8 Ways to Connect with Your Teen

Parenting Relationship Teen Help Families Canada
Source: Pixabay Public Domain

Fun Ways to Draw Closer to Your Adolescent

Sadly many parents and teen’s relationships grow in distance during the teen years. Parents get discouraged by their teen’s pre-occupation with their peers and media and their “apparent” disinterest in spending time with their family. However, their apathy is only an illusion. Teens do want to connect with their families but they won’t initiate. Parents this means you have to take the lead. Here are some suggestions of ways you may connect with your teen.

1.       Family Photo Sort – Print out some of those digital family photos from recent family events. Have teens help you sort them out. Invite each family member to create a page for themselves with a collection of their favourite family pics. As you go through this activity be open to ask each other about your memories of the events. 

2.       Family Jam Session. Teens spend a lot of time listening to music on their iPods. Do you know what are your teen’s favourite tunes? Remember when you were a teen and the greatest thing was your own “mixed tape” of your favourite music? (Okay, maybe I am dating myself). Create a playlist of your favourite music, invite your teen(s) to do the same. Set aside a time to have a family jam session where each person plays their playlist. CAUTION: This is not the time to criticise the lyrics of your teens’ songs. Allow yourselves to sing out loud, get up and dance (or sway). Do ask them open questions: “tell me about this artist?”  Comment on the genre: “many of these songs are hip-hop, do you like that style of music best? What other songs would you add to this list?”. Tell them which of their favourites you like best. (Try hard to find one, please). Ask them to tell you which of yours they like best too. You may extend this activity by asking your teens to create a family playlist so the next time you are going on a long road trip you can All listen to some music together. 

 3.       LikeU-Texting – Send your teen a random text telling them 3 things you like about them.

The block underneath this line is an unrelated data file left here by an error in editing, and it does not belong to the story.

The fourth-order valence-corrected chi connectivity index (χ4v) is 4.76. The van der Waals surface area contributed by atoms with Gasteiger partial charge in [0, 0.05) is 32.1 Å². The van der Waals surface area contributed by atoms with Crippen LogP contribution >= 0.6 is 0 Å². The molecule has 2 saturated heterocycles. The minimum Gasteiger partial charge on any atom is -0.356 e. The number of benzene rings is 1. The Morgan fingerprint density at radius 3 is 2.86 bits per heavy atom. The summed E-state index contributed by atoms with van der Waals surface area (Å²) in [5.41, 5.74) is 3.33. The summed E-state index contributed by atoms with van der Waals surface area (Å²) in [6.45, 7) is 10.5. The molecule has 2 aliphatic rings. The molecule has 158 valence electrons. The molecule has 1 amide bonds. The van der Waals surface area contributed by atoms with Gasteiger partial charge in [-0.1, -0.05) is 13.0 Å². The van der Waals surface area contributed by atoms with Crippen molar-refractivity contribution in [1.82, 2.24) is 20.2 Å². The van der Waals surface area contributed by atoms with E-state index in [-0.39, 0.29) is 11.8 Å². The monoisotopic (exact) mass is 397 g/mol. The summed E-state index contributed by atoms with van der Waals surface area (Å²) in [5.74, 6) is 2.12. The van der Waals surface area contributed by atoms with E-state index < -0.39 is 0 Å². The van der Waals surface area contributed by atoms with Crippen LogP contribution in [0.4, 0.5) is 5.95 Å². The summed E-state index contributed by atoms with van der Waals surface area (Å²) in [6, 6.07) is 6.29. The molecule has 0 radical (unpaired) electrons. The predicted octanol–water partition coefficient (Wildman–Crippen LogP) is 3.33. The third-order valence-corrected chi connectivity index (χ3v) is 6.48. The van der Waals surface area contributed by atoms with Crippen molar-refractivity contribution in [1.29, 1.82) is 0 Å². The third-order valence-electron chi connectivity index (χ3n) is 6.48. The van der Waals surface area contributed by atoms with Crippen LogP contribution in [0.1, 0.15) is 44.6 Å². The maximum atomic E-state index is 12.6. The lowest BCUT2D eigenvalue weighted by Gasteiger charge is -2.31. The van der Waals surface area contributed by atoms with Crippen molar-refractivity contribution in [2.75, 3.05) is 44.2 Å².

4.       Do a JigSaw Puzzle together. Your teen may say they don’t want to but most teens will get into it, after a while. 

 5.       BFF Date. Get to know your teen’s best friend. During adolescence this person may have as much, maybe more, influence in your teen’s life as you do. Arrange to spend time with your teen and their best friend at a place of their choice. Let the teens choose where s/he is willing to be ‘seen’ out with you. Be prepared you may have to drive to another city J – maybe a sport’s game, a movie, at a restaurant, or at home playing their favourite video game. A note about video gaming, you need to be at ease with the possibility of being embarrassed as a gamer. Many parents who focus on their game performance withdraw from such activities and miss the value of the quality time altogether.

 6.       Celebrate their accomplishments. Remember when your child was a preschooler or young child you would display their accomplished art and achievements on the fridge door and talk to all your friends about them. Why not celebrate with the same gusto your teens achievements or joyous events? Buy a cake when your daughter get asked on their first date or gets noticed by the guy she’s been crushing on, order in their favourite ethnic food when your son makes the sport’s team, take a special trip when your child stands up to that bully. Rejoice when they rejoice.